It was just over a week ago that we published the news that the first contract had been awarded by the Canadian Space Agency (CSA) for the Lunar Surface Autonomous Science Payloads (LSASP) program.
The first contract listed by Public Services and Procurement Canada went to Mission Control Space Services. We knew at the time there would be at least one more contract award, and up to five more.
We can now report that an additional four contracts have been awarded. The recipients are;
- Canadensys Aerospace Corporation (Bolton, Ontario) – Received not one, but two contracts. The award totals are $689,139.45 and $574,856.60.
- ABB Inc. (Québec City, Québec) – $796,998.65
- Magellan Aerospace Limited (Winnipeg, Manitoba) – $698,194.88
Each contract has an 18 month window to complete the work.
Details for all five contract awards are not available yet. The CSA will likely issue a press release in the near future with the details.
The purpose of the Lunar Surface Autonomous Science Payloads Program
While much of the public focus on the moon has been centred on the human aspect of the NASA led Artemis program, including the Lunar Gateway, much of the work on the moon’s surface will be robotic. Canada wants to be there, leading the way with a variety of technologies, both for scientific research and future commercial use of local resources.
Mission Control and other companies are working on getting some initial scientific payloads to the surface, hopefully within the next five years. At least that’s the goal of the CSA and the LSASP program.
The initial contracts being awarded are all for concept studies or further technology developments. The CSA will have to see the results of the Mission Control and other contracts before making any final decision on when an actual Canadian mission to the surface of the moon will take place.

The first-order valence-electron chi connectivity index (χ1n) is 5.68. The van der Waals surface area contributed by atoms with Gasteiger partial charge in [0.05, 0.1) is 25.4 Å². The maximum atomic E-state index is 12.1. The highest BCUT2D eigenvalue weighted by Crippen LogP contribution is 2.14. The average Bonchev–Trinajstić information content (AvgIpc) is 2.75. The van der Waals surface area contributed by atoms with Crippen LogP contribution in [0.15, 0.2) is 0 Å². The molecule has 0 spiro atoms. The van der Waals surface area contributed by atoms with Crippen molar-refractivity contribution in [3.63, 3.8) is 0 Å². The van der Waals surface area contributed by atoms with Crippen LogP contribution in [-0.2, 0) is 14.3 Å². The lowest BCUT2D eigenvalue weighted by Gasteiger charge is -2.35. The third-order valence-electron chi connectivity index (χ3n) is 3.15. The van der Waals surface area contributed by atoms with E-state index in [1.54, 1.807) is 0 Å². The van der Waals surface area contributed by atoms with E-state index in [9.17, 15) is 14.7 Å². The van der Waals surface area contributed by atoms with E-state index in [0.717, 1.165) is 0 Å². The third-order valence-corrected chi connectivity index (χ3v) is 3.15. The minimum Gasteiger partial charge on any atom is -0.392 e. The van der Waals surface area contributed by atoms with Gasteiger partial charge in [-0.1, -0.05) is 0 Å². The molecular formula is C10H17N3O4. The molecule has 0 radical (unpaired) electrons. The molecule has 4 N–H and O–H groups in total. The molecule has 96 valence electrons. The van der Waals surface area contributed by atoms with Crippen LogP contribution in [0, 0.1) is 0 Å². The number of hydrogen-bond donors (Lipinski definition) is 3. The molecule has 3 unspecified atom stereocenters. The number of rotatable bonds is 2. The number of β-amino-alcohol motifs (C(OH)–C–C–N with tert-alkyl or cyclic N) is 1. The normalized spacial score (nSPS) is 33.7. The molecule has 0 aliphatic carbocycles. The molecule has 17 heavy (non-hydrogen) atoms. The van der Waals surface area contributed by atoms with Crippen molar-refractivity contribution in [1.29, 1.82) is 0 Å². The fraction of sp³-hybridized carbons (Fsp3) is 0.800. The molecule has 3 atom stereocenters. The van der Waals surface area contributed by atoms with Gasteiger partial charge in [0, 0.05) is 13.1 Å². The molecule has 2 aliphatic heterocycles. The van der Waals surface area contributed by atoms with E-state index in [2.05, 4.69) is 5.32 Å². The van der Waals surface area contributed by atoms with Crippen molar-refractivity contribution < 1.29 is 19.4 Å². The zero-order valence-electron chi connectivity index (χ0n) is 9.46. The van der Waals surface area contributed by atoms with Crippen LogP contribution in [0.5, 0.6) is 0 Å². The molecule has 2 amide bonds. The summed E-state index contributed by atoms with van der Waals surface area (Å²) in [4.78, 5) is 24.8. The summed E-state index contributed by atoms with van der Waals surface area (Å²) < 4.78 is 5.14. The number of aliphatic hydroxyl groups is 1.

The CSA defined the program as follows;
“The Lunar Surface Autonomous Science Payloads (LSASP) are defined as highly visible science mission enabling capabilities in the form of payload, instrument or mission sub-systems or component either static or mobile further detailed in section 7 with the proper level of autonomy to successfully perform its key contribution to a clearly identified mission on the surface of the Moon. This implies that the LSASP must comply with the lunar environment in accomplishing its mission such as being subject to extreme temperature variations, permanently shadowed area throughout the lunar night and; regolith and radiation exposure of the lunar surface. Either equatorial or polar landing sites are possible, but for the benefit of the majority of the currently planned missions: focusing on scientific exploration of the Moon and In-Situ Resource Utilization (ISRU), polar destinations, in particular, the far side south pole destination are the most likely destinations of interest and the primary targets according to the GER (RD-5).”
The Canadian Space Agency procurement notice with full LSASP program details.ABES.PROD.PW_MTB.B770.E15431.EBSU000